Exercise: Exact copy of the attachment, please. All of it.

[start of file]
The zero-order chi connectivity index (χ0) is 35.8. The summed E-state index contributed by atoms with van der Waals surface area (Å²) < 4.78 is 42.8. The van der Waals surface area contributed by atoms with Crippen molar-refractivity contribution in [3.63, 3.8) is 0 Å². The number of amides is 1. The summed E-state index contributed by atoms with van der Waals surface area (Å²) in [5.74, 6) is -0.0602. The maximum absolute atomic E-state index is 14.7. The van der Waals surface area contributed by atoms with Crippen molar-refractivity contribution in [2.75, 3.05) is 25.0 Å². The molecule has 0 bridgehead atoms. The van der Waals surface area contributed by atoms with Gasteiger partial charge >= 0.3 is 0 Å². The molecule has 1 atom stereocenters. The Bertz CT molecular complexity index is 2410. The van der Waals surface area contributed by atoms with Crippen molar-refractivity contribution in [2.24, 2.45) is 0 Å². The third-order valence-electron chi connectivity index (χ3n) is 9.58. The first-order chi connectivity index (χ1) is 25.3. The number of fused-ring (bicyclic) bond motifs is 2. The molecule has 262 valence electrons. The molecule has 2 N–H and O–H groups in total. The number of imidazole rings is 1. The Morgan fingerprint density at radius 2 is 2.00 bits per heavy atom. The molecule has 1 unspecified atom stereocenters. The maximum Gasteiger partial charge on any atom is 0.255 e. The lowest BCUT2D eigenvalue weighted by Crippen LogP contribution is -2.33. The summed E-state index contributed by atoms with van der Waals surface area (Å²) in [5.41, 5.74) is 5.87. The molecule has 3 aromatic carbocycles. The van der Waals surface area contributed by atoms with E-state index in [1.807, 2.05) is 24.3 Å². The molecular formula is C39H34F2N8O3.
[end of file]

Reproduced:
The zero-order chi connectivity index (χ0) is 35.8. The summed E-state index contributed by atoms with van der Waals surface area (Å²) < 4.78 is 42.8. The van der Waals surface area contributed by atoms with Crippen molar-refractivity contribution in [3.63, 3.8) is 0 Å². The number of amides is 1. The summed E-state index contributed by atoms with van der Waals surface area (Å²) in [5.74, 6) is -0.0602. The maximum absolute atomic E-state index is 14.7. The van der Waals surface area contributed by atoms with Crippen molar-refractivity contribution in [2.75, 3.05) is 25.0 Å². The molecule has 0 bridgehead atoms. The van der Waals surface area contributed by atoms with Gasteiger partial charge >= 0.3 is 0 Å². The molecule has 1 atom stereocenters. The Bertz CT molecular complexity index is 2410. The van der Waals surface area contributed by atoms with Crippen molar-refractivity contribution in [2.24, 2.45) is 0 Å². The third-order valence-electron chi connectivity index (χ3n) is 9.58. The first-order chi connectivity index (χ1) is 25.3. The number of fused-ring (bicyclic) bond motifs is 2. The molecule has 262 valence electrons. The molecule has 2 N–H and O–H groups in total. The number of imidazole rings is 1. The Morgan fingerprint density at radius 2 is 2.00 bits per heavy atom. The molecule has 1 unspecified atom stereocenters. The maximum Gasteiger partial charge on any atom is 0.255 e. The lowest BCUT2D eigenvalue weighted by Crippen LogP contribution is -2.33. The summed E-state index contributed by atoms with van der Waals surface area (Å²) in [5.41, 5.74) is 5.87. The molecule has 3 aromatic carbocycles. The van der Waals surface area contributed by atoms with E-state index in [1.807, 2.05) is 24.3 Å². The molecular formula is C39H34F2N8O3.